Yet in a nonpartisan primary next August, it’s likely Demings will emerge to face one of the Republicans in a runoff election in November — in a county which Democrats now hold a 16-point lead over Republicans in voter registration. The Democrats intend to milk that advantage.

“I have no issue with using our resources to let the voters know who our candidates are,” Hodge said.

Orange County Commissioner Victoria Siplin, one of only two Democrats on the board, is seeking re-election and does not have an opponent yet. It’s a safe district for the Democrats, with a big majority overall in voter registration. Sixty-three percent of all District 2 voters are registered Democrats. Just 10 percent are Republicans.

Right now the Democrats also like their chances to flip Orange County District 4, currently held by term-limited Republican Jennifer Thompson. Three Democrats are vying, Kevin Ballinger, Maribel Gomez Cordero and Nicolette Springer, in a district in which Democrats now have a 16-point advantage in voter registration. Lawyer Gina Perez-Calhoun is running for the Republicans.

With Clarke’s entry into the mayor’s race, that could open up District 3 for a special election next year, provided he doesn’t change his mind by next June. Last week, Orange County Soil & Water Conservation District Chair Eric Rollings, a well-known official expected to get strong party backing, entered the Democratic race.

Democrats have a 15-point advantage in District 3.

Republicans appear to have at least a momentum advantage in keeping the District 2 seat that will be vacated by Bryan Nelson, who is running for mayor of Apopka instead of for re-election. His predecessor, Fred Brummer; Brummer’s former campaign manager, Christine Moore; and Apopka greenhouse grower Mark Byrd all are Republican candidates with established campaigns or campaign experience, and Brummer and Byrd are off to strong starts raising money. Moore just got in.

Democrat Patricia Rumph‘s campaign has not raised much in ten months. Yet she reportedly has been building a ground game. And Democrats actually have a 17-point advantage in voter registration in District 2, thanks to inclusion of much of the Pine Hills neighborhood, a largely African-American community. So Hodge and other Democrats are in no way conceding the district.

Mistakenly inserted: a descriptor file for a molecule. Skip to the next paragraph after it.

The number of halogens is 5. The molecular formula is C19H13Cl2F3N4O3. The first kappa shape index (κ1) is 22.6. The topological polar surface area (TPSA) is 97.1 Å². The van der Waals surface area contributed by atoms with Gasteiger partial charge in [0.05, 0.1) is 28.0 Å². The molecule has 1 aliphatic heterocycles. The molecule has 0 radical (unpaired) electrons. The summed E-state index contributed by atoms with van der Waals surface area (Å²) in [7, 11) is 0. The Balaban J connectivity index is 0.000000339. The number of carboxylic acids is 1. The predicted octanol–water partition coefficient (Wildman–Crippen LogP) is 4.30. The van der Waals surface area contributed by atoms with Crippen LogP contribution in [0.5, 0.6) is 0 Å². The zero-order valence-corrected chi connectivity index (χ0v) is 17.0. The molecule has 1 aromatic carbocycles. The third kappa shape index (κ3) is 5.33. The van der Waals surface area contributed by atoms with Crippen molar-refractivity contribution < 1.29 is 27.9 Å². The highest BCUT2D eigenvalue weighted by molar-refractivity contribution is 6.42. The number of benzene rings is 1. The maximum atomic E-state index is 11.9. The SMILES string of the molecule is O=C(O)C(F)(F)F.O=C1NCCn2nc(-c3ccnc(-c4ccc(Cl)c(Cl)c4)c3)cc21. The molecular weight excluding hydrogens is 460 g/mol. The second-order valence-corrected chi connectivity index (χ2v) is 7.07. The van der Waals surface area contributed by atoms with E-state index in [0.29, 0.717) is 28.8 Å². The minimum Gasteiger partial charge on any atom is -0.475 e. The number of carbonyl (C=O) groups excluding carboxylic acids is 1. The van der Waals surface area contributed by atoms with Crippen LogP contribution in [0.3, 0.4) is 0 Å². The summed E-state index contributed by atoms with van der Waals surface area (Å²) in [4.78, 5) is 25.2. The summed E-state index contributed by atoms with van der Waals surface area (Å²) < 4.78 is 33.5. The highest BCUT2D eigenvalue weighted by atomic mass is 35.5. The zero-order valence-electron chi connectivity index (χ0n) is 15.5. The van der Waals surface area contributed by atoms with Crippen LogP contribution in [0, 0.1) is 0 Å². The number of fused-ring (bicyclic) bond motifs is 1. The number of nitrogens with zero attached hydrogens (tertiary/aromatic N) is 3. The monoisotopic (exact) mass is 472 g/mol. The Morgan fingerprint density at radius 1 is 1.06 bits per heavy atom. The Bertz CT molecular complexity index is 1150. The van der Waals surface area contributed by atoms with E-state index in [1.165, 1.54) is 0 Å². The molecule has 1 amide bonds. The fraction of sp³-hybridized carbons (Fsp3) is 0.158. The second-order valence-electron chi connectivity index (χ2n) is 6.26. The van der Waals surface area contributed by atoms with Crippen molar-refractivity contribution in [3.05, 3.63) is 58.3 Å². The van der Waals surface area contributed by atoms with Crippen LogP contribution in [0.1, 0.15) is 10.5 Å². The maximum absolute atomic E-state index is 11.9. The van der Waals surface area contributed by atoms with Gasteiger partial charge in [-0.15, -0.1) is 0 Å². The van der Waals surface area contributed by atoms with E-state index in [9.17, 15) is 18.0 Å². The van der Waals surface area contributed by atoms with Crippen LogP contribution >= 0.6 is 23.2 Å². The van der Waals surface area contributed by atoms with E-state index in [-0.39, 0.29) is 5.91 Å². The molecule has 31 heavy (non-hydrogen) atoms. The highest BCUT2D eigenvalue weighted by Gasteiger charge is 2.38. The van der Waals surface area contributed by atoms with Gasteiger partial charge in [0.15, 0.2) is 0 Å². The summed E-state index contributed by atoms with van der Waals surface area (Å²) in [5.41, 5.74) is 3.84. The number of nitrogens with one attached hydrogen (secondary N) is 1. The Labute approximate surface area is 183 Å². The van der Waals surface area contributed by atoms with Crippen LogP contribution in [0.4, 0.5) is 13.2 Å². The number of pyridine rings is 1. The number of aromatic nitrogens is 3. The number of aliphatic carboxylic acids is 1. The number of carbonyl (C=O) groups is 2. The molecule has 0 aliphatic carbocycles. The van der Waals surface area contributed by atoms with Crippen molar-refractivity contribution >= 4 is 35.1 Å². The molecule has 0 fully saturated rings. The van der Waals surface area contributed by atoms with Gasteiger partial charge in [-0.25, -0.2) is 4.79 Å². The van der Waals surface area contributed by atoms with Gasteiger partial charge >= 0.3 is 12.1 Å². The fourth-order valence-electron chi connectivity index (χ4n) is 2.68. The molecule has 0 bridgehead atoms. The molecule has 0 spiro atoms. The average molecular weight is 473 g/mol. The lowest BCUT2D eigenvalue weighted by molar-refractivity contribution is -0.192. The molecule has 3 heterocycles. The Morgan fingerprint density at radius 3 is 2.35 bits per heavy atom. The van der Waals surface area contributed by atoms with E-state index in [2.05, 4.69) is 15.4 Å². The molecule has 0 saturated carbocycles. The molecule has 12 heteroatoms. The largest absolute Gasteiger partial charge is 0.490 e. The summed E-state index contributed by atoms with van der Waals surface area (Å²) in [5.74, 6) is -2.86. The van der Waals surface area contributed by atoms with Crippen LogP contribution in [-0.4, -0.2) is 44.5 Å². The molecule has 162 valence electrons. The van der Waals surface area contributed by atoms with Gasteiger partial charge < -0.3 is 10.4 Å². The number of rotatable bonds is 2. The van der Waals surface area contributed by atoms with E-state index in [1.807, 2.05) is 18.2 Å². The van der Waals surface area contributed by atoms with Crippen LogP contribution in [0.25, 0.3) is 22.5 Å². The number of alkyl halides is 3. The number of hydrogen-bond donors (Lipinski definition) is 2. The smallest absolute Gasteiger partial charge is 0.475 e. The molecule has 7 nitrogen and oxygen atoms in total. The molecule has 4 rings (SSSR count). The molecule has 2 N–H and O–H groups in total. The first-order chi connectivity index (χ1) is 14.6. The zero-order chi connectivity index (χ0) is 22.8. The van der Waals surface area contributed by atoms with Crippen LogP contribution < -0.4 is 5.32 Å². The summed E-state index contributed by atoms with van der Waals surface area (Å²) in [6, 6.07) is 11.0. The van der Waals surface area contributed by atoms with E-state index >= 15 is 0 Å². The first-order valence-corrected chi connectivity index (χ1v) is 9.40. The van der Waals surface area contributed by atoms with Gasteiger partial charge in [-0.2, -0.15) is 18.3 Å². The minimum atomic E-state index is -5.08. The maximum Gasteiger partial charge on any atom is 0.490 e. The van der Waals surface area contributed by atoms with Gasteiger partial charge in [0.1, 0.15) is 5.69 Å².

But there is a lot left to happen, Republican Chair Oliver said. And there is a reason Republicans have held control for 20-plus years: Orange County voters apparently feel comfortable with what Republicans have done.

“We’ve got a bunch of good candidates either in the wings, or in play,” Oliver said.

At least two prominent Republicans have been mentioned in political circles for Clarke’s District 3 seat, including former Orange County Clerk of Courts Eddie Fernandez and real estate agent Dean Asher, though each has told people he’s not interested at this time. They both have until next June to decide.

The District 2 race could change depending on what happens in the Apopka election in March 2018. Should Nelson lose, he could still file to run for re-election, though he has said he would not do so. Should Democratic Apopka Mayor Joe Kilsheimer lose his re-election bid, he’s been mentioned as a possible Orange County Commission District 2 candidate.

There also is the potential impact of the ongoing migration of people from Puerto Rico, greatly accelerated by a flow of evacuees from the island since Hurricane Maria devastated it. So far, Puerto Ricans have largely registered as either Democrats or independents, not Republicans. The Puerto Rican migration was widely credited for flipping neighboring Osceola County to Democratic control three years ago.